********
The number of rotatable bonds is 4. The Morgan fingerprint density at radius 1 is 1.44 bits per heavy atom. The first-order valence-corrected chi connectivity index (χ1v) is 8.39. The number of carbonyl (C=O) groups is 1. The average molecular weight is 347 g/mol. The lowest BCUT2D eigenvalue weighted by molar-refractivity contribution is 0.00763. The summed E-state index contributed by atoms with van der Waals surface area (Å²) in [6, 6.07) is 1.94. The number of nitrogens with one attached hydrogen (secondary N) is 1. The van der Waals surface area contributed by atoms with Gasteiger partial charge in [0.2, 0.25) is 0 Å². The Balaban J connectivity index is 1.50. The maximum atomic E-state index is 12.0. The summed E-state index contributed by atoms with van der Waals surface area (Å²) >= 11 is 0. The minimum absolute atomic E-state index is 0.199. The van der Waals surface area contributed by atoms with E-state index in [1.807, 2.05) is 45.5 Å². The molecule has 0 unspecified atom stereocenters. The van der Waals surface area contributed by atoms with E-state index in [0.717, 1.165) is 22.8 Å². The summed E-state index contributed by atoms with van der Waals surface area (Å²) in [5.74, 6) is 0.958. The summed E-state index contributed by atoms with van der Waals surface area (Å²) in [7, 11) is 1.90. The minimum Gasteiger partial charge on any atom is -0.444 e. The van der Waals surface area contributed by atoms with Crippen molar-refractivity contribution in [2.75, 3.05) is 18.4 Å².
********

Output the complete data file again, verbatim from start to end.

The number of rotatable bonds is 4. The Morgan fingerprint density at radius 1 is 1.44 bits per heavy atom. The first-order valence-corrected chi connectivity index (χ1v) is 8.39. The number of carbonyl (C=O) groups is 1. The average molecular weight is 347 g/mol. The lowest BCUT2D eigenvalue weighted by molar-refractivity contribution is 0.00763. The summed E-state index contributed by atoms with van der Waals surface area (Å²) in [6, 6.07) is 1.94. The number of nitrogens with one attached hydrogen (secondary N) is 1. The van der Waals surface area contributed by atoms with Gasteiger partial charge in [0.2, 0.25) is 0 Å². The Balaban J connectivity index is 1.50. The maximum atomic E-state index is 12.0. The summed E-state index contributed by atoms with van der Waals surface area (Å²) >= 11 is 0. The minimum absolute atomic E-state index is 0.199. The van der Waals surface area contributed by atoms with E-state index in [1.807, 2.05) is 45.5 Å². The molecule has 0 unspecified atom stereocenters. The van der Waals surface area contributed by atoms with E-state index in [0.717, 1.165) is 22.8 Å². The summed E-state index contributed by atoms with van der Waals surface area (Å²) in [5.74, 6) is 0.958. The summed E-state index contributed by atoms with van der Waals surface area (Å²) in [7, 11) is 1.90. The minimum Gasteiger partial charge on any atom is -0.444 e. The van der Waals surface area contributed by atoms with Crippen molar-refractivity contribution in [2.75, 3.05) is 18.4 Å².